Dar es Salaam — Coffee production is projected to decline by 23.7 per cent in the 2019/20 season on delayed rainfall in northern regions.
The Tanzania Coffee Board (TCB) states in its update that the production may decline to 50,000 tonnes from 65,527.7 tonnes in 2018/19.
In 2018, coffee generated $139.9 million and was the third after cashew nuts and tobacco in forex earnings, according to the Bank of Tanzania.
Japan is the leading importer of Tanzania's coffee, the board shows.
The decline in productivity is caused by a number of factors including low applications of fertilisers and poor investment, according to TCB acting director general Primus Kimaryo.
He urged municipalities to invest in coffee to increase incomes as well as production.
The Tanzania Coffee Industry Development strategy 2011-21 aims at increasing production to 100,000 tonnes annually.
It is expected to bring additional revenues of at least $223 million a year through export earnings
He urged farmers to increase productivity and strengthen relationships between manufacturers and consumers.
During the 10th stakeholders meeting early this month in Dodoma, stakeholders gave recommendations on improving production.
They included having all coffee growers registered by the board by June 2019.
The Tanzania Agricultural Development Bank was advised to lend funds to farmers through their cooperatives at affordable terms.
In addition, financial institutions should come up with a strategy on how to support the coffee production and marketing from small-scale farmers.
A large amount of coffee should be sold in direct markets through forward sale system. That means agreements will be entered into between buyers and cooperatives under the government management.
TCB, Tanzania Coffee Research Institute and the government should develop short- and long-term strategies to increase productivity and quality of coffee products.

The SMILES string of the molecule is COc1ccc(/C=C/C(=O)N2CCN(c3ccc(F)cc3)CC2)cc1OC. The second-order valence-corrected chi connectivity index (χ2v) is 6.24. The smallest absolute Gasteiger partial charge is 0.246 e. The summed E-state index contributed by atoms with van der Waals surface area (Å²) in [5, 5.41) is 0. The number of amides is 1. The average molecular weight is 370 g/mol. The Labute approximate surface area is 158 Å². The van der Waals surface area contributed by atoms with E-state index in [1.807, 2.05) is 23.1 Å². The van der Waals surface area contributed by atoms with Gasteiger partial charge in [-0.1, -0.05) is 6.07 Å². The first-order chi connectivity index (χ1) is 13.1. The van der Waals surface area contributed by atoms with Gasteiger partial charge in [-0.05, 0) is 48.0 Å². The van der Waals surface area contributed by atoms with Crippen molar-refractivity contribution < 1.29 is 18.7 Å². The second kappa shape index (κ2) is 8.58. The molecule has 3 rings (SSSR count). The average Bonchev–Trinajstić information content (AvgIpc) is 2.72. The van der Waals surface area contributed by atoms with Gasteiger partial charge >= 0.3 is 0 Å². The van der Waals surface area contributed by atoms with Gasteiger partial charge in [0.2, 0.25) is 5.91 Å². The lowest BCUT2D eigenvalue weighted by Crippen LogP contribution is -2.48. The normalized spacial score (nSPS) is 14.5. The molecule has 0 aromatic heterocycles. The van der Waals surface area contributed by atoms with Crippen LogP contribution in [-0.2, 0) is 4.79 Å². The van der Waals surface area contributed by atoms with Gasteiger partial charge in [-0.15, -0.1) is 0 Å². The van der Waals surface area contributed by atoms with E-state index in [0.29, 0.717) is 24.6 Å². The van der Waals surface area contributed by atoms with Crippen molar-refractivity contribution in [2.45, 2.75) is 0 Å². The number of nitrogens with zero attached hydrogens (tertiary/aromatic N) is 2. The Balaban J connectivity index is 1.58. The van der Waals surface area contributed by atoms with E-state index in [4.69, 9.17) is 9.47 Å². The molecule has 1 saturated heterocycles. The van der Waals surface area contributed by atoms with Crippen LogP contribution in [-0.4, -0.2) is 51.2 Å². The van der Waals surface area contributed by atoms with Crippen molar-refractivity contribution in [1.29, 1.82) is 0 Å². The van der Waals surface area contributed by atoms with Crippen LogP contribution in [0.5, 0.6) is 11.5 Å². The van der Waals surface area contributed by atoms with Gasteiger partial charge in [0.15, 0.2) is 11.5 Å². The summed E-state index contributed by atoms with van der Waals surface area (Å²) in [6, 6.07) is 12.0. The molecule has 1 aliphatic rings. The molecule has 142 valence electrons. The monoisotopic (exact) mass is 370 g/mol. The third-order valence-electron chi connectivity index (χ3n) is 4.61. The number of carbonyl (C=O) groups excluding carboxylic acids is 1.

The government should closely follow up and manage the availability and quality of coffee inputs.
The head of agriculture and rural finance at the Financial Sector Deepening Trust, Mr Mwombeki Baregu, told BusinessWeek recently at the 24th Repoa Annual General Workshop that Tanzanians should stop blaming the government for not investing in coffee.
"We need now to come up with a new idea of bringing together other financiers and capital stakeholders who can boost the crop, which is potential for generating income to farmers and the government revenue," he said.
According to Mr Baregu, Tanzania can produce up to 150,000 tonnes of coffee annually if other all stakeholders are involved.
Prof David Mhando, of Sokoine University of Agriculture who conducted a research titled 'Unlocking Institutional Constraints to Increasing Coffee Production in Tanzania', said the government was not investing enough in the crop production.
Prof Mhando said preliminary findings on coffee research showed that the government was not investing adequately as there were a shortage of extension officers and supply of hybrid seeds, causing low production.